Author(s): Liu F, Kovalevsky AY, Tie Y, Ghosh AK, Harrison RW,
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Abstract HIV-1 (human immunodeficiency virus type 1) protease (PR) and its mutants are important antiviral drug targets. The PR flap region is critical for binding substrates or inhibitors and catalytic activity. Hence, mutations of flap residues frequently contribute to reduced susceptibility to PR inhibitors in drug-resistant HIV. Structural and kinetic analyses were used to investigate the role of flap residues Gly48, Ile50, and Ile54 in the development of drug resistance. The crystal structures of flap mutants PR(I50V) (PR with I50V mutation), PR(I54V) (PR with I54V mutation), and PR(I54M) (PR with I54M mutation) complexed with saquinavir (SQV) as well as PR(G48V) (PR with G48V mutation), PR(I54V), and PR(I54M) complexed with darunavir (DRV) were determined at resolutions of 1.05-1.40 A. The PR mutants showed changes in flap conformation, interactions with adjacent residues, inhibitor binding, and the conformation of the 80s loop relative to the wild-type PR. The PR contacts with DRV were closer in PR(G48V)-DRV than in the wild-type PR-DRV, whereas they were longer in PR(I54M)-DRV. The relative inhibition of PR(I54V) and that of PR(I54M) were similar for SQV and DRV. PR(G48V) was about twofold less susceptible to SQV than to DRV, whereas the opposite was observed for PR(I50V). The observed inhibition was in agreement with the association of G48V and I50V with clinical resistance to SQV and DRV, respectively. This analysis of structural and kinetic effects of the mutants will assist in the development of more effective inhibitors for drug-resistant HIV.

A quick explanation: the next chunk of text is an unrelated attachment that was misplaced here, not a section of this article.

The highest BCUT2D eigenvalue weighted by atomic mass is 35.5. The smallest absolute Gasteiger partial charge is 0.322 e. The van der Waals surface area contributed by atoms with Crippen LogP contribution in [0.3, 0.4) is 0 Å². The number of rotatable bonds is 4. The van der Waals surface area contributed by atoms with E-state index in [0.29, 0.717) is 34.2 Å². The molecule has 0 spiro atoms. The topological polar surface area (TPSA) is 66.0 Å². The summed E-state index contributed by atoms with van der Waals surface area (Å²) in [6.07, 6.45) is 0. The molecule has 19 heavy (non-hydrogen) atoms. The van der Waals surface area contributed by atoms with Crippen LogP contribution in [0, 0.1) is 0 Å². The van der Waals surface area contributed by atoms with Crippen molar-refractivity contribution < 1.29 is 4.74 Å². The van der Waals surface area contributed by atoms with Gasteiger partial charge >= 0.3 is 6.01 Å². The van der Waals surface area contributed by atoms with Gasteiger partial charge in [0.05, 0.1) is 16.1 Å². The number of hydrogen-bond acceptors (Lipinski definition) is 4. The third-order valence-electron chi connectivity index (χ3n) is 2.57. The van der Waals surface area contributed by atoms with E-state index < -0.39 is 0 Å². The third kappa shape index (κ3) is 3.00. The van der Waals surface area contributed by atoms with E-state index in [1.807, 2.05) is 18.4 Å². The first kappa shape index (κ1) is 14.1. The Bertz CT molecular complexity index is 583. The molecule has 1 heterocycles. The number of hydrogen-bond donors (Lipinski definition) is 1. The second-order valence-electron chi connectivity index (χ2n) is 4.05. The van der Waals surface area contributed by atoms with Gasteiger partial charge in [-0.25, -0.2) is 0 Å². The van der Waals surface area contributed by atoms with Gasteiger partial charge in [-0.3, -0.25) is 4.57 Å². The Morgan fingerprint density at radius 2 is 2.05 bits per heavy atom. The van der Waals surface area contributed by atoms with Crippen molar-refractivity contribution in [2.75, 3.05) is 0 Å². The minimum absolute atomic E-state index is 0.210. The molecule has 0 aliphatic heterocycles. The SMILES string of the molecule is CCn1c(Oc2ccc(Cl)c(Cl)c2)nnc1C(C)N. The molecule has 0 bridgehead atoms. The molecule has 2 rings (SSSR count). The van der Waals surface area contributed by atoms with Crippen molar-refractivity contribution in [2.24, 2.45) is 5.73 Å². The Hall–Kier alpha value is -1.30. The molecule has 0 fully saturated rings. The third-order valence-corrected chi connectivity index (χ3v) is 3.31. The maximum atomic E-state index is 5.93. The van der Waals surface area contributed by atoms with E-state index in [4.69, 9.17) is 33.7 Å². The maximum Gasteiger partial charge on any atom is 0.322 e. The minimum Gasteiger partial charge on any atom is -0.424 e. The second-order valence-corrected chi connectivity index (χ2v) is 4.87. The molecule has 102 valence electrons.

This article was published in J Mol Biol
and referenced in Journal of Health & Medical Informatics